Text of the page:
How do lousy organizations treat their own institutional history? In other words, how do they treat their past, recent or otherwise?
OK, so “lousy” is not exactly a professorially precise term. But most regular readers of this blog know what I mean. And many who have toiled in such organizations will recognize items on this list:
- No accountability — Bad organizations avoid accountability by labeling any unjust, unethical, illegal, or simply inept behavior as part of the past. Those who seek discussions of, or explanations for, such actions or behaviors are criticized for dwelling upon the past, even if that past is a relatively recent occurrence.
- Unpersons — Lousy organizations turn departed critics (and present ones, too) into unpersons, eliminating their contributions from organizational memory.
- Good excuses bad — To borrow from Marianne Jennings’s The Seven Signs of Ethical Collapse: How to Spot Moral Meltdowns in Companies…Before It’s Too Late (2006), bad organizations believe that goodness in some areas atones for wrongdoing in others and use that rationale to deflect criticism.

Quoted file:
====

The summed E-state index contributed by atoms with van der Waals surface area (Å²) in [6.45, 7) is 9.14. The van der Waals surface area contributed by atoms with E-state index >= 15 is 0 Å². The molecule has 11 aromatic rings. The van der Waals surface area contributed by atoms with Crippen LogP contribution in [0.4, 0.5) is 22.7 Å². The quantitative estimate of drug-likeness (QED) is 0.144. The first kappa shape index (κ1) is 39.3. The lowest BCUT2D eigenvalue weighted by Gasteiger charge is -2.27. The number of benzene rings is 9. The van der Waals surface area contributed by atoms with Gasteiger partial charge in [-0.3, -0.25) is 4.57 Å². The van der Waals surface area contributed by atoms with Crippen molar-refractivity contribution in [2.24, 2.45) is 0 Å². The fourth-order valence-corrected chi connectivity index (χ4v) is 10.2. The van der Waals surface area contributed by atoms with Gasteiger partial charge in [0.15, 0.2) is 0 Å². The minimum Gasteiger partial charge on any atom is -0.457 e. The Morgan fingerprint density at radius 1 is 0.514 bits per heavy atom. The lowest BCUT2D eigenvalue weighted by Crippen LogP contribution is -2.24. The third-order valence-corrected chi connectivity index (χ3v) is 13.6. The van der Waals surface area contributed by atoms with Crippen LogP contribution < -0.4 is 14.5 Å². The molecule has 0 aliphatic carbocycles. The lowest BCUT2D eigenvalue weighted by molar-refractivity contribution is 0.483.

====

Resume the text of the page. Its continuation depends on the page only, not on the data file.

- Faux heroes — Lousy organizations valorize “insider” leaders who are/were less-than-wonderful or even personally corrupt, in hopes that the excess praise will make people forget the rank incompetence or bad acts. Sometimes they succeed.
- Rose-colored memories — If the bad organization publishes a book, pamphlet, or webpage describing its history, it will be a hagiography — a fancy term for a “biography that idealizes or idolizes its subject” — with any negative episodes missing or minimized.
I submit that these practices are fairly widespread and help to explain why so many workers “in the know” harbor cynicism toward current and former employers.